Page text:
Diagnosing Tooth Pain

Diagnosing Tooth Pain

Tooth pain or a toothache occurs when the nerve in the root of a tooth becomes irritated. Oral infection, injury, decay or tooth loss ranks the most common causes of oral pain. Pain may also develop following a tooth extraction, and sometimes can originate from areas below the jaw but feel similar to tooth pain, a condition known as referred pain. The most common areas referred pain can originate from include the ear, jaw joint and even occasional heart problems. Here at Sonora Dentist, the best choice for dental office Sonora, CA has, we take tooth pain seriously and want to make sure your teeth remain as healthy as can be,

Oral bacteria can contribute to the development of gum disease, plaque and oral decay. These problems can become quite painful if left untreated. Fortunately, you can prevent the majority of non-injury related oral pain by practicing quality oral hygiene. The American Dental Association classifies good oral hygiene as brushing at least twice daily, flossing daily and scheduling regular oral checkups and cleanings with a dentist.

Causes of Toothaches

A toothache occurs as a result of inflammation of the center portion of the tooth, an area referred to as the pulp. The pulp contains nerve endings that have a high degree of sensitivity to pain. Inflammation of the pulp or pulptitis may be the result of dental cavities, infection or trauma. Occasionally referred pain from the jaw, ear and neck may cause you to experiences symptoms similar to a toothache.

Symptoms of a Toothache

Obviously, tooth and jaw pain rank as the most common complaints related to a toothache. You may experience severe pain to hot or cold stimuli, or pressure when suffering from a toothache. The discomfort you experience can even last longer than 15 seconds after the stimulus that triggered the pain has been removed. As the area of the inflammation increases, the discomfort becomes more severe. It may radiate to the jaw, ear, or cheek.
Other signs and symptoms that may cause you to seek care include discomfort when chewing; bleeding around the gums or tooth; jaw swelling or swelling around a tooth; trauma or injury to the affected area.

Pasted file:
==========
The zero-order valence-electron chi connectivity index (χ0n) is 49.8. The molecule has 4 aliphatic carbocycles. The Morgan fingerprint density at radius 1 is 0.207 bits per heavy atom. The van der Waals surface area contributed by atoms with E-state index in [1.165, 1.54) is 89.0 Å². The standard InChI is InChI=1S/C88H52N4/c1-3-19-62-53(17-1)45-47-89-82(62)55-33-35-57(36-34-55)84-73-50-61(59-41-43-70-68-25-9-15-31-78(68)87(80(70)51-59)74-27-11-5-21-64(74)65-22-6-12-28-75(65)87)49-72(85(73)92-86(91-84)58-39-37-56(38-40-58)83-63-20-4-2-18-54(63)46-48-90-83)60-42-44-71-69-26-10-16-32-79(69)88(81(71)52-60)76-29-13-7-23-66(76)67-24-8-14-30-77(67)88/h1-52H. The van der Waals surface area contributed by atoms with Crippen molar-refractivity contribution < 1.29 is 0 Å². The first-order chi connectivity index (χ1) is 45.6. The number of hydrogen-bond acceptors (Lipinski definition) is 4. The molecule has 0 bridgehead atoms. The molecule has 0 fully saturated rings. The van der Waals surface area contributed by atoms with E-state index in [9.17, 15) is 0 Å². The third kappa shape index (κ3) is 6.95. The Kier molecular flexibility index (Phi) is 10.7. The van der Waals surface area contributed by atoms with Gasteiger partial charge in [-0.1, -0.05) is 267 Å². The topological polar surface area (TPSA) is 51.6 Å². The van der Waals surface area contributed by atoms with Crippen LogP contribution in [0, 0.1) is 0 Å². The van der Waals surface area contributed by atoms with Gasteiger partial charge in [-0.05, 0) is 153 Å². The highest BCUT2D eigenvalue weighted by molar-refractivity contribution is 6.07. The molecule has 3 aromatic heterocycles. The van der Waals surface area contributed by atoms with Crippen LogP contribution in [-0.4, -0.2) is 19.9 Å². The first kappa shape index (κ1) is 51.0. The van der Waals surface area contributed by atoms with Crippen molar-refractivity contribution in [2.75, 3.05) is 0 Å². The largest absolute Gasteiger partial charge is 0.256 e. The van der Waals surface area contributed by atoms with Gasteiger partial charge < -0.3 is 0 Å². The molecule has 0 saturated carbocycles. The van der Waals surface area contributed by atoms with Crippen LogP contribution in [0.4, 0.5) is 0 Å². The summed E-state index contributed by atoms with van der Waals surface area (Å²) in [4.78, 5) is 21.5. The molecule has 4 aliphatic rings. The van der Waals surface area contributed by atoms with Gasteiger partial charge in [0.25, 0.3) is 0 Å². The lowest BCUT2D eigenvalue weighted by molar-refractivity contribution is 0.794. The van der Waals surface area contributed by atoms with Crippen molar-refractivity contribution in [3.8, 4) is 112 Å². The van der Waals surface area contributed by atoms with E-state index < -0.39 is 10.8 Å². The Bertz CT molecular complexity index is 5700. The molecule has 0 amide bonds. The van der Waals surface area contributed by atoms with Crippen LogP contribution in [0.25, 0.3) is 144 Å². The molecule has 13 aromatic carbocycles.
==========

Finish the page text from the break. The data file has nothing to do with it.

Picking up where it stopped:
These symptoms and signs may occasionally be associated with tooth decay or gum disease. Tooth decay or a red area that surrounds the tooth at the gum line may indicate the source of any pain or discomfort. If you touch an infected tooth, it may cause the discomfort to become more intense. This sign may point to the problem tooth even if it appears normal.

Other Sources of Face Pain

It’s important to differentiate a toothache from other sources of face pain. Sinusitis, throat or ear pain, or an injury to the temporomandibular joint that attaches the jaw to the skull can be confused with toothache. Pain from a deeper area may be passed along the nerve and feel as if it is emanating from a tooth or the jaw. In order to determine the source of the pain and receive relief, you need to schedule an appointment with Dr. Berger.

You need to seek immediate medical care in any instance where tooth pain persists after taking over-the-counter medications or if you experience severe swelling or discomfort. A fever is typically a sign of infection, as simple tooth decay does not cause a fever to develop. These signs may signify an infection in the area surrounding a tooth, the gum or jaw bone. Swelling and fever may indicate the presence of an abscess, which may require the use of antibiotics or surgery to open and drain the abscess. It’s important to treat any infection early before it has a chance to spread to other parts of the body.

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